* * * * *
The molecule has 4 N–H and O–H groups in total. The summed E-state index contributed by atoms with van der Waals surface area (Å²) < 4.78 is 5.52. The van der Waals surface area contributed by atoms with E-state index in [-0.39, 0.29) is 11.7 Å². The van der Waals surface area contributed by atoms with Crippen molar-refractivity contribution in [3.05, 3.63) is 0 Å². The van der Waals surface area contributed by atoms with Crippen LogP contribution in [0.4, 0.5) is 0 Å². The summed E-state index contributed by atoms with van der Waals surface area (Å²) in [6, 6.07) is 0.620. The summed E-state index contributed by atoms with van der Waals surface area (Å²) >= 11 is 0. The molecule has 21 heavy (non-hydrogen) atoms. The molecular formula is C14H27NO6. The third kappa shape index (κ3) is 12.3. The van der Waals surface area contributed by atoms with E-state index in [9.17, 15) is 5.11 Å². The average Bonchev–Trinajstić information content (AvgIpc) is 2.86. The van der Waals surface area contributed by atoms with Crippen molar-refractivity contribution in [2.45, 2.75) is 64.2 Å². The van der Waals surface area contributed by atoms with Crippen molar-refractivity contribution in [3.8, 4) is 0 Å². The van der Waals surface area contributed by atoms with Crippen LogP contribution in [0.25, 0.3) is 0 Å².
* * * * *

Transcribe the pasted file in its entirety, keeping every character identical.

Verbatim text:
The molecule has 4 N–H and O–H groups in total. The summed E-state index contributed by atoms with van der Waals surface area (Å²) < 4.78 is 5.52. The van der Waals surface area contributed by atoms with E-state index in [-0.39, 0.29) is 11.7 Å². The van der Waals surface area contributed by atoms with Crippen molar-refractivity contribution in [3.05, 3.63) is 0 Å². The van der Waals surface area contributed by atoms with Crippen LogP contribution in [0.4, 0.5) is 0 Å². The summed E-state index contributed by atoms with van der Waals surface area (Å²) in [6, 6.07) is 0.620. The summed E-state index contributed by atoms with van der Waals surface area (Å²) >= 11 is 0. The molecule has 21 heavy (non-hydrogen) atoms. The molecular formula is C14H27NO6. The third kappa shape index (κ3) is 12.3. The van der Waals surface area contributed by atoms with E-state index in [9.17, 15) is 5.11 Å². The average Bonchev–Trinajstić information content (AvgIpc) is 2.86. The van der Waals surface area contributed by atoms with Crippen molar-refractivity contribution in [2.45, 2.75) is 64.2 Å². The van der Waals surface area contributed by atoms with Crippen molar-refractivity contribution in [3.8, 4) is 0 Å². The van der Waals surface area contributed by atoms with Crippen LogP contribution in [0.25, 0.3) is 0 Å².